Victims and Witnesses [electronic resource] : Impact of Crime and Their Experience with the Criminal Justice System, 1974-1975 / Richard D. Knudten, Anthony C. Meade, Mary S. Knudten, William G. Doerner

Data file
ICPSR version
Ann Arbor, Mich. : Inter-university Consortium for Political and Social Research [distributor], 1996.
1 data file + machine-readable documentation (text)


Restrictions note
Use of these data are restricted to Princeton University students, faculty, and staff for non-commercial statistical analysis and research purposes only.
Summary note
This study was designed to examine victim and witness attitudes, beliefs, problems, and needs as a result of the criminal act and as a consequence of interactions with the criminal justice system. The study dealt with three samples. Two of the samples included victims and witnesses currently involved in the criminal justice system in Milwaukee County, Wisconsin (''in-system'' samples). The third sample included was of victims originally located by the National Crime Survey conducted in Milwaukee in early 1974, who were reinterviewed on behalf of this project by the United States Bureau of the Census (''community'' sample). Members of the ''in-system'' samples were contacted as their cases were considered at one of four stages in the criminal justice process: (1) the screening conference in the district attorney's office, (2) the preliminary hearing, (3) the misdemeanor trial, or (4) the felony trial. Both the in-system and community respondents were asked about their attitudes toward security and safety, criminals, and restitution, what problems crime victims may have as a result of experiencing the crime and going to court, and their satisfaction with the handling of their case by the police, the district attorney, and the judge. Incident data cover the respondent's relationship to the offender, injuries sustained, type of crime and what happened, reason for calling/not calling police, and losses resulting from the crime. Follow-up data supply information on resulting emotional problems and other problems resulting from the crime, how people close to the respondent were affected, financial, interpersonal, and physical-emotional crime-related problems, and court system-related problems. Additional questions were asked about the types of services provided by social agencies to the crime victims and witnesses, the respondent's opinion of the behavior of the police, and,... Cf.:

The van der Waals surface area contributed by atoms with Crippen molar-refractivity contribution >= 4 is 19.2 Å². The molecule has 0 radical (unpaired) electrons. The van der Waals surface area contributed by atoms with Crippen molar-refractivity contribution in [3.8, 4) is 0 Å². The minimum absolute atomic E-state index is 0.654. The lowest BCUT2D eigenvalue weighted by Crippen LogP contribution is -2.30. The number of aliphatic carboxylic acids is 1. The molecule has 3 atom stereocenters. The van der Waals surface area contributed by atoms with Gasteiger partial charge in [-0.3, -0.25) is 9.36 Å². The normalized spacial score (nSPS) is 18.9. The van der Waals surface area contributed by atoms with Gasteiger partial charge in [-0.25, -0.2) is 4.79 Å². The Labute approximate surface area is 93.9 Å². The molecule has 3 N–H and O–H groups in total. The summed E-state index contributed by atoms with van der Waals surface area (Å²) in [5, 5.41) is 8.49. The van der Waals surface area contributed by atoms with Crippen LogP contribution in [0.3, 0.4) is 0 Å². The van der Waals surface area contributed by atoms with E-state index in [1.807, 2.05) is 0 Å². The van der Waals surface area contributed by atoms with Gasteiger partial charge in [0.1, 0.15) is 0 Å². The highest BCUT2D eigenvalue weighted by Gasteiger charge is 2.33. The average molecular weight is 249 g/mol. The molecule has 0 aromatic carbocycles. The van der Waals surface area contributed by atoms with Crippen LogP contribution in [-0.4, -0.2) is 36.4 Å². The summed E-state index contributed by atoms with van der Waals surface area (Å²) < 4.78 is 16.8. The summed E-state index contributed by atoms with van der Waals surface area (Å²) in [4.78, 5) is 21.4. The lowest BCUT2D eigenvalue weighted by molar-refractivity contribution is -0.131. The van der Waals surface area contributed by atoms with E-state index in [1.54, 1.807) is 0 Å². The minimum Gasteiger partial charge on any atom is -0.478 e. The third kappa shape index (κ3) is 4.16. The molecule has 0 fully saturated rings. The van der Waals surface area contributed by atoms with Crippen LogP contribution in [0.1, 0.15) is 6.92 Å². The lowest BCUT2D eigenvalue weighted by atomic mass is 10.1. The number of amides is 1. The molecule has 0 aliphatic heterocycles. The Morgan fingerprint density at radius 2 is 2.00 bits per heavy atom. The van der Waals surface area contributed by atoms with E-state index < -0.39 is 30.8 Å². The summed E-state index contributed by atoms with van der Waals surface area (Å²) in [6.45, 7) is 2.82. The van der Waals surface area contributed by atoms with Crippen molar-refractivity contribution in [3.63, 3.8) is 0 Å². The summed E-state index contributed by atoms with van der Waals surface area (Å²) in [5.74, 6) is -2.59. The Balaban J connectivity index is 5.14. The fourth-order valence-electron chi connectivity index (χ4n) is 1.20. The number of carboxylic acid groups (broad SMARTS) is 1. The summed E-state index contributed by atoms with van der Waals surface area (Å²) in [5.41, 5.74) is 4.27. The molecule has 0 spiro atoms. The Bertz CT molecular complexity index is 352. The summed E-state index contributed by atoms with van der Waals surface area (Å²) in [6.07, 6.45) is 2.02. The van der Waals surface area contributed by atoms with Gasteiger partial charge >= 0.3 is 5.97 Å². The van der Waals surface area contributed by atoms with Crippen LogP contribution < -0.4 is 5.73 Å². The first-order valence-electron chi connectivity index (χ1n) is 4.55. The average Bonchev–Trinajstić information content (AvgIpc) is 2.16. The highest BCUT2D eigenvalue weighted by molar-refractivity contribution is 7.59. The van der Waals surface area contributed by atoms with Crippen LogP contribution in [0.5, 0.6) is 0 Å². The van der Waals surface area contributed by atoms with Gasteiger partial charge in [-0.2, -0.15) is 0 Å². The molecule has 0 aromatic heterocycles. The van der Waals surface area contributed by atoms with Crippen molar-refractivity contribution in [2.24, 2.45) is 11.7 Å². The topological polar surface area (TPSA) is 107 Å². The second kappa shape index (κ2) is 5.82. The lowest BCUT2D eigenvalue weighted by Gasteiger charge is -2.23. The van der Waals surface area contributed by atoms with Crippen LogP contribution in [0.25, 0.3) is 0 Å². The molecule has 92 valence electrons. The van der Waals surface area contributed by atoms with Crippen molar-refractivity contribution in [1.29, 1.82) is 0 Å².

Title from ICPSR DDI metadata of 2004-10-30.
Type of data
1 data file + machine-readable documentation (text)
Time and place of event
Start: 1974; and end: 1975.
Geographic coverage
United States, Wisconsin
Funding information
United States Department of Justice. National Institute ofLaw Enforcement and Criminal Justice. Law Enforcement AssistanceAdministration (presently named the National Institute of Justice). 75-NI-99-0018-G
System details
Mode of access: Intranet.
Methodology note
  • Data source: self-enumerated questionnaires and telephone interviews
  • Universe: Milwaukee County, Wisconsin, crime victims aged 12 and over.
Part 1: Data File
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